- A collage friend of mine “K” also wanted to immigrate. K was also from a well off family, whom had a nice car, good job and lived a good life (except if he was hiding stuff from me :P). One of his most hilarious comments was “3awzeen ne3’ayar el sha3b” (“we want to change the people not just the country”). K’s issue was a bit different... as he stated it in a conversation recently: “we always loved Egypt (the place, the history), but the issue has always been the people themselves (generalization about a significant part of society whom were: ignorant, rude, aggressive, envious…etc). His dream of immigration did succeed though.
- A work colleague “MFa” (here in Canada), whom is from a well off family. He was Educated in UK and Canada. "MFa” just didn’t care about anything related to Egypt. To him Egypt was a place his father was born and that’s it. Meen yemoot, meen yewla3…not his concern.
There are many… many other examples of middle to high class Egyptians just leaving Egypt because they couldn’t take it there anymore (out of frustration, disgust or even hatred).
Why were well educated (middle to high) class Egyptians so disconnected?
I always used to wonder, “why do they hate it here so much?”, “why don’t I feel the same way too?”.
I found out that the love I had to my country stemmed out of a few things:
- A 7000 history which would make anyone whom read about it (as I used to) feel very proud.
- A beautiful, loving, and close family
- A good quality of life (within what is available in Egypt during the 80s and 90s) thanks to my Allah and then my parents whom provided that. This includes houses, cars, trips,…etc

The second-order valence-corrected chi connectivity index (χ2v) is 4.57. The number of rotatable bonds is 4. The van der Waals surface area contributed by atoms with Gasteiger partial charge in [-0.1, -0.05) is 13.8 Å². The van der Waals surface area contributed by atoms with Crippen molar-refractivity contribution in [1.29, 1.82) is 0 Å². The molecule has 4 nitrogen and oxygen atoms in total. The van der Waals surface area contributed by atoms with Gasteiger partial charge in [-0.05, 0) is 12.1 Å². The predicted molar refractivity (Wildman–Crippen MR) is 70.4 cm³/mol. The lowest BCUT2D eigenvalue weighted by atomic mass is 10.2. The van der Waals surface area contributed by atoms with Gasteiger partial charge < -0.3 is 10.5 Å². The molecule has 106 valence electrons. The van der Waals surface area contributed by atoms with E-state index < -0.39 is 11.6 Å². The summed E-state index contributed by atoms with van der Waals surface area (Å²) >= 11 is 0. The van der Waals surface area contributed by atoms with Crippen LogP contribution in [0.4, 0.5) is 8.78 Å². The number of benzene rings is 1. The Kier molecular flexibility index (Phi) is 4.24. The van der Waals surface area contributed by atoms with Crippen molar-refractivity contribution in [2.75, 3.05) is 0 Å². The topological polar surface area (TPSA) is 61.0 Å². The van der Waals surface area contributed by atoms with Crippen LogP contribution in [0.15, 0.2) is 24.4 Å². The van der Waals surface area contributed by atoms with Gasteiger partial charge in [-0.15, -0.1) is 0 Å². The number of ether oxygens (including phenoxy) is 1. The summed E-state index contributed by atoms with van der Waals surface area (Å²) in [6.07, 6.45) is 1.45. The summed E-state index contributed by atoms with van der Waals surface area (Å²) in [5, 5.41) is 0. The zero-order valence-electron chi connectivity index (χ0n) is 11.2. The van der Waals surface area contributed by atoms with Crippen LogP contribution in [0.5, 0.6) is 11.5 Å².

- Living in a place where I and the people around me felt that we are all part of the same entity (being in this case a country)
- Sightseeing all around Egypt which strengthens ones connection to a place (thanks to my father Allah yr7amo)
- A father whom kept instilling in me a love and pride towards the country (places, history)
I concluded from this (before the revolution) that pride in ones history, knowing ones country (visits/reading), parents healthy involvement in building ones self-pride, and a quality of life were enough to create a strong bond between a person and his country (or religion if directed to that correctly).
Not to forget that Egypt over the past 30 years didn't have anything to rally around as a nation execpt maybe football matches. In other words, there is no common goal for the whole society to garther around. This too causes disconnection.
As much as this diconnection was spreading (espcially, in the last 10 years before the revolution), I always believed (and mentioned this to friends when the “love of thou country” topic came up):”I sincerely believe that the moment a disaster happens in Egypt most (if not all) the people whom were complaining or dsiplaying dicontent about Egypt will swing to the other side and prove to themselves and to others how much they love their country”
… It took a revolution to prove my point!!
...to be continued:The Revolution that changed a People…